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post #1 of 7 (permalink) Old 02-04-2008, 07:23 PM Thread Starter
 
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Default workshop heater

I just picked up one of these to heat my workshop/garage.
http://www.lowes.com/lowes/lkn?actio...35A&lpage=none

Now, the instructions give the usual warnings about propane and use in occupied dwellings etc. But my questions is this, I only intend to use the heater to take the chill out the garage for maybe 10 minutes before I get going. I would not dream of using it whilst creating dust, or using solvents/ varnishing etc.
Even though we've had temps in the low teens this year, the coldest I saw in the garage was 46, so it really is just to warm the air a little.
Are these safe for that kind of use, I mean, I don't want to pass out from CO poisoning, The shop is approx 18x18 with a 7' ceiling, so for 5-10 minutes, the there should be enough fresh air right?
Second and more serious is the propane itself. I live in a town house, so I don't have outside storage. Currently I keep the propane tank on the BBQ outside. Clearly it would have to be inside to use the heater. I'm not keen on that. I allready keep about a gallon of gas for the snow blower/ mower in the garage.
I was thinking maybe about a "deck box" type thing to keep the gas/propane in, clearly safer I know, but will the gas be ok, kept cold in the winter? I'd have to bring it into the garage in summer I guess, it would get too hot out there in summer.
I know electric heat would be best, but I have limited supply(only a 100A for the house) and at present I have one, yes one Skt in the shop.
Next project is new Skts and lighting.
So, can I use this heater safely, or should I take it back?
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post #2 of 7 (permalink) Old 02-04-2008, 07:55 PM
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Hi vapo,

You should be fine for no more the length of time you intend on using it. The only drawback to using propane is this, when the bottle starts getting low, you will notice the odor. A good sign it's getting low.

For the gas, put in some "heat" or other supplement and maybe even put in some "stabil". Otherwise, you have no worries.

I have something very similar to yours only it burns kerosene and or diesel. I currently burn diesel in it mainly due to the cost of kerosene.

Ken

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post #3 of 7 (permalink) Old 02-04-2008, 08:13 PM Thread Starter
 
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Now I looked at the kerosene heaters, but I'm sure i read somewhere about condensatation issues. Logic tells me that both fuel sources would cause this though? Don't want my tools rusting in front of my eyes lol
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post #4 of 7 (permalink) Old 02-04-2008, 09:21 PM Thread Starter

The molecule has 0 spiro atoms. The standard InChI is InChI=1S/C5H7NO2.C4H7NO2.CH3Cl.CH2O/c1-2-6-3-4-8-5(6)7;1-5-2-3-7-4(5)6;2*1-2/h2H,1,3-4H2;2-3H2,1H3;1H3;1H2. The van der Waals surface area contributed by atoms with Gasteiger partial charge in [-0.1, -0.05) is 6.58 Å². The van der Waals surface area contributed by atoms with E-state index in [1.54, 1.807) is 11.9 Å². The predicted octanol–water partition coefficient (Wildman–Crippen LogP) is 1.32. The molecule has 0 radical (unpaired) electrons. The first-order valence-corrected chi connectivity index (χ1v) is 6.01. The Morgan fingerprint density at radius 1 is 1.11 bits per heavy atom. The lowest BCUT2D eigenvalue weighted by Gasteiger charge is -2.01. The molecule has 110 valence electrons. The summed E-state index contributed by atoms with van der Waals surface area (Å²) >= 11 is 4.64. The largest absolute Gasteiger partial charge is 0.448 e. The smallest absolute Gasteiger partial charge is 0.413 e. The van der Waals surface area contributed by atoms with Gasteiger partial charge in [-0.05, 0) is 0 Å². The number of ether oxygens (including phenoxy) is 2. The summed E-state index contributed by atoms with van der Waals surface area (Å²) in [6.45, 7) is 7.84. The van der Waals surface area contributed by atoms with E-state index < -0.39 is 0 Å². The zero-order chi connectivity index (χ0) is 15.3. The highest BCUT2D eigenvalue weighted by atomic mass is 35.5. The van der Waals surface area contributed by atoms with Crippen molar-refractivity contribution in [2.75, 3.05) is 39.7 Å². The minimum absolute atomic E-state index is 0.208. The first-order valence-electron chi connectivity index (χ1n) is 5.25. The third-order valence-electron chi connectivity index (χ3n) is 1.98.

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CO2? I would think CO(mono-oxide) would be the by-product. But yes, a good idea.
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post #5 of 7 (permalink) Old 02-04-2008, 09:36 PM
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You'll have condensation with any type heating system. Yes, you should have some of type of detector.

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post #6 of 7 (permalink) Old 02-04-2008, 09:51 PM
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Hi Kristin

At one time I did use a kerosene heater in my shop,what a pain,,,it would run for about 1/2 hour or so and I would have condensatation all over the tools..
Not to say anything about the tools in the tool boxes...

I did wipe most the tools down but many just got rust all over them like the colum on the drill press for just one of them and under the top of the table saw...like I said what a pain it was to use it in the shop...form 20 deg. to 70deg. in 30 mins or less condensatation will popup all over the place... the drywall walls was a big drag..
And you talk about a cheap high and one heck of a head ache...30 mins. of that is like getting stuck behind a bus for a hour or two... almost all will say I always have the door open a bit, Ya right, tell me about it... maybe after a hour or so then most open the door because it hot inside..

But that's just one users review ..

==========

Quote:
Originally Posted by Kristin D
Any time you have combustion you have condensatation, I recall back in the 70's I think it was B&K had a patent for a fire alarm that measured the rate of humidity rise rather than ionization as is commonly used. Think of your car on a cold morning, spewing steam and dripping out the tailpipe. However unless your planning on really heating up and then letting the room cool off I would not think condensation on tools would be a big problem, no more than average storage in an unheated space. Any unheated space may go from near the low temp to the high during the day (+/- 30 to 50 degree swing).

A C02 detector would not be a bad investment anyway, under $30 last time I looked, just for insurance.

Kristin



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post #7 of 7 (permalink) Old 02-05-2008, 12:09 AM
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In a small shop, a parabolic quartz radiant electric heater can do a fantastic job without a lot of the safety concerns. They really don't use up that much electricity either.

Doug
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Fredericksburg, VA




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